If we adopt the common romantic assumption that the object of marriage is bliss, then the very strongest reason for dissolving a marriage is that it shall be disagreeable to one or other or both of the parties. If we accept the view that the object of marriage is to provide for the production and rearing of children, then childlessness should be a conclusive reason for dissolution. As neither of these causes entitles married persons to divorce it is at once clear that our marriage law is not founded on either assumption. What it is really founded on is the morality of the tenth commandment, which English women will one day succeed in obliterating from the walls of our churches by refusing to enter any building where they are publicly classed with a man’s house, his ox, and his ass, as his purchased chattels. In this morality female adultery is malversation by the woman and theft by the man, whilst male adultery with an unmarried woman is not an offence at all. But though this is not only the theory of our marriage laws, but the practical morality of many of us, it is no longer an avowed morality, nor does its persistence depend on marriage; for the abolition of marriage would, other things remaining unchanged, leave women more effectually enslaved than they now are. We shall come to the question of the economic dependence of women on men later on; but at present we had better confine ourselves to the theories of marriage which we are not ashamed to acknowledge and defend, and upon which, therefore, marriage reformers will be obliged to proceed.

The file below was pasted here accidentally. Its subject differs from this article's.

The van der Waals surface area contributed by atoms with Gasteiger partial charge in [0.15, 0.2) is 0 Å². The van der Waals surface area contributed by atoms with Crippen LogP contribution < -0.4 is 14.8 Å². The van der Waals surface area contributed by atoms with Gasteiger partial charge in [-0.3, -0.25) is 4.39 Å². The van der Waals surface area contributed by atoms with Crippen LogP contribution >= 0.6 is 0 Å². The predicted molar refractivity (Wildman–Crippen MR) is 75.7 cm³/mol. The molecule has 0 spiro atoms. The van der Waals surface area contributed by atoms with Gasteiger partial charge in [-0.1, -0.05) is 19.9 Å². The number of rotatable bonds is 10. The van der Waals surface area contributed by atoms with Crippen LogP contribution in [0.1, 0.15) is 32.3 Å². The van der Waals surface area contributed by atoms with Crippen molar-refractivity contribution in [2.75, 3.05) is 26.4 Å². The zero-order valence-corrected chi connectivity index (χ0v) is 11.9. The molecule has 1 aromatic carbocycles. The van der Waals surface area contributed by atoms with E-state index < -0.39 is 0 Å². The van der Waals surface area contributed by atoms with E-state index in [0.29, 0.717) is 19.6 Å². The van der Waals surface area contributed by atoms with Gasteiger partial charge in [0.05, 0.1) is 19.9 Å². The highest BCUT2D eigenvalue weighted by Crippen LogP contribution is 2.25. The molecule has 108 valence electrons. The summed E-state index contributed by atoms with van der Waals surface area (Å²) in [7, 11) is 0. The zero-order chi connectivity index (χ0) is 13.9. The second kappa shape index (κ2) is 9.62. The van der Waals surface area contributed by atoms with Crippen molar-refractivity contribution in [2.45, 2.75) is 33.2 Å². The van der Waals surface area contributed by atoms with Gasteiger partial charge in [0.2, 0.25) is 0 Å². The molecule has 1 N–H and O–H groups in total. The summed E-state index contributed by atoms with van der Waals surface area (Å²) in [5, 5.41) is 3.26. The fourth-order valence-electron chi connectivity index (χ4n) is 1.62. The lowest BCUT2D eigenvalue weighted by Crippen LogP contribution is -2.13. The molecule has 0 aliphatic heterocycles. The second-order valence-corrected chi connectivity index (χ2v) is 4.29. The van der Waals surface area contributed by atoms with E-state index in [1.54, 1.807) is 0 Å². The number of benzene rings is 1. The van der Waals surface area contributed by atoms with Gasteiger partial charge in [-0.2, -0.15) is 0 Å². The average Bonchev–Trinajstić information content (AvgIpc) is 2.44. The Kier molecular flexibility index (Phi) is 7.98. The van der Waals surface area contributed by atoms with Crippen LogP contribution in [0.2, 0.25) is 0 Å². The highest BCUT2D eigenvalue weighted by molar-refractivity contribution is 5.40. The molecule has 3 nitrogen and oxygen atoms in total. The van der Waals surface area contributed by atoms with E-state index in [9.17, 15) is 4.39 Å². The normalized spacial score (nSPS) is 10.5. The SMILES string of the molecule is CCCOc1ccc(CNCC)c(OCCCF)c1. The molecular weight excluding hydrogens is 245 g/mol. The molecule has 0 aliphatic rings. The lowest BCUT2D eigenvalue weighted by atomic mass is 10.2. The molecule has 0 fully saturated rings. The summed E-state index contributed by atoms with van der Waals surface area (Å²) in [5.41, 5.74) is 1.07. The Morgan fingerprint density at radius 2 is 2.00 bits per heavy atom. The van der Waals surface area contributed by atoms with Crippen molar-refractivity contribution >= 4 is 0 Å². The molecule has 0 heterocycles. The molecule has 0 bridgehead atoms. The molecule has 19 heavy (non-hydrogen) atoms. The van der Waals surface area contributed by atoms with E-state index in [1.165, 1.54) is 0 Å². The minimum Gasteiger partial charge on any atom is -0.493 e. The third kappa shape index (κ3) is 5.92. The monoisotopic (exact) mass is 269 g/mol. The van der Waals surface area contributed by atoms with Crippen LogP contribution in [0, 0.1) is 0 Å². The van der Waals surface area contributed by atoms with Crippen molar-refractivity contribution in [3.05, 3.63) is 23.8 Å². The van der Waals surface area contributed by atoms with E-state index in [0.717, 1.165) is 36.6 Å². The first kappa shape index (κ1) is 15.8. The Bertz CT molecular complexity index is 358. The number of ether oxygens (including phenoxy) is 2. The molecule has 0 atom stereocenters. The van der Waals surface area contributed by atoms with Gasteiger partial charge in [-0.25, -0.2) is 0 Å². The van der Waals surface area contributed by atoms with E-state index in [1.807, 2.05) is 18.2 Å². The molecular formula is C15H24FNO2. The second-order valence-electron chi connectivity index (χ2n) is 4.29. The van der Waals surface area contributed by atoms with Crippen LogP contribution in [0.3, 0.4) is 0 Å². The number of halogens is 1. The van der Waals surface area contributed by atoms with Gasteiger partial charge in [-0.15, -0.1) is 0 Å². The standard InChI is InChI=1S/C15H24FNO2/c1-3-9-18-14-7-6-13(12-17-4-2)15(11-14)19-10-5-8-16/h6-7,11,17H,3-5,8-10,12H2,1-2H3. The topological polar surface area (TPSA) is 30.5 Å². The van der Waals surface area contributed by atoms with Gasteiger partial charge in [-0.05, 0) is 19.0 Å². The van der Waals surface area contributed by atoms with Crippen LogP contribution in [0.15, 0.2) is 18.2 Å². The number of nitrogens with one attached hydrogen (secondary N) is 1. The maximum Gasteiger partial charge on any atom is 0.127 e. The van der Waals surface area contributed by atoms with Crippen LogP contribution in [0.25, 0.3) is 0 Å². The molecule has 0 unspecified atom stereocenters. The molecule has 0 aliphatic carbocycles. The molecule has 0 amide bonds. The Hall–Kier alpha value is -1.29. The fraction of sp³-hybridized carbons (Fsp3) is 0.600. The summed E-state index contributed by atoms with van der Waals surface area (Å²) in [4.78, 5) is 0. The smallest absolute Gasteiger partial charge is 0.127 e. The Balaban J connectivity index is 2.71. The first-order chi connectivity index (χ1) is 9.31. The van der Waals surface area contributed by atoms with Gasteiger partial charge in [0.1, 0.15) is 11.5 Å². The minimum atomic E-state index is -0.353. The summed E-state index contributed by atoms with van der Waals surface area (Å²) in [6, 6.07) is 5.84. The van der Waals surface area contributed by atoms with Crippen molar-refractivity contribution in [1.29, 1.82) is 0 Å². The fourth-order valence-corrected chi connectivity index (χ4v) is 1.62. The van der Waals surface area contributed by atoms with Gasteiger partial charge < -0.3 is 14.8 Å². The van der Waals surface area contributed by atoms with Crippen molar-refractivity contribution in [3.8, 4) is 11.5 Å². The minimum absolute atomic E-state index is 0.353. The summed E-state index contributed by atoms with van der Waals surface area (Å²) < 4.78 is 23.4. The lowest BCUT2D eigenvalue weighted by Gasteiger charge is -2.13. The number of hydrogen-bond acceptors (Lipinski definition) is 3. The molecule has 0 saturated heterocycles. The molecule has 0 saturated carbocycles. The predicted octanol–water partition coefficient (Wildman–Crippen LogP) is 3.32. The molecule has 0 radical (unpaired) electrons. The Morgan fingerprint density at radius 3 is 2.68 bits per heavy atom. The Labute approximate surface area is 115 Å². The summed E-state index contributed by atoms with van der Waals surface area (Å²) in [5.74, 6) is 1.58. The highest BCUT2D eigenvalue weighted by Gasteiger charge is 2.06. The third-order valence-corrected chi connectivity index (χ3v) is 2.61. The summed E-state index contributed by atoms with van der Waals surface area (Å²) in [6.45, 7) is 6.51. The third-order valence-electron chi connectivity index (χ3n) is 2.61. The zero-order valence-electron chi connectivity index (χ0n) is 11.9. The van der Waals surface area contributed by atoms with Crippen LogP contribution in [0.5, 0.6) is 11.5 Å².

We may, I think, dismiss from the field of practical politics the extreme sacerdotal view of marriage as a sacred and indissoluble covenant, because though reinforced by unhappy marriages as all fanaticisms are reinforced by human sacrifices, it has been reduced to a private and socially inoperative eccentricity by the introduction of civil marriage and divorce. Theoretically, our civilly married couples are to a Catholic as unmarried couples are: that is, they are living in open sin. Practically, civilly married couples are received in society, by Catholics and everyone else, precisely as sacramentally married couples are; and so are people who have divorced their wives or husbands and married again. And yet marriage is enforced by public opinion with such ferocity that the least suggestion of laxity in its support is fatal to even the highest and strongest reputations, although laxity of conduct is winked at with grinning indulgence; so that we find the austere Shelley denounced as a fiend in human form, whilst Nelson, who openly left his wife and formed a menage a trois with Sir William and Lady Hamilton, was idolized. Shelley might have had an illegitimate child in every county in England if he had done so frankly as a sinner. His unpardonable offence was that he attacked marriage as an institution. We feel a strange anguish of terror and hatred against him, as against one who threatens us with a mortal injury. What is the element in his proposals that produces this effect?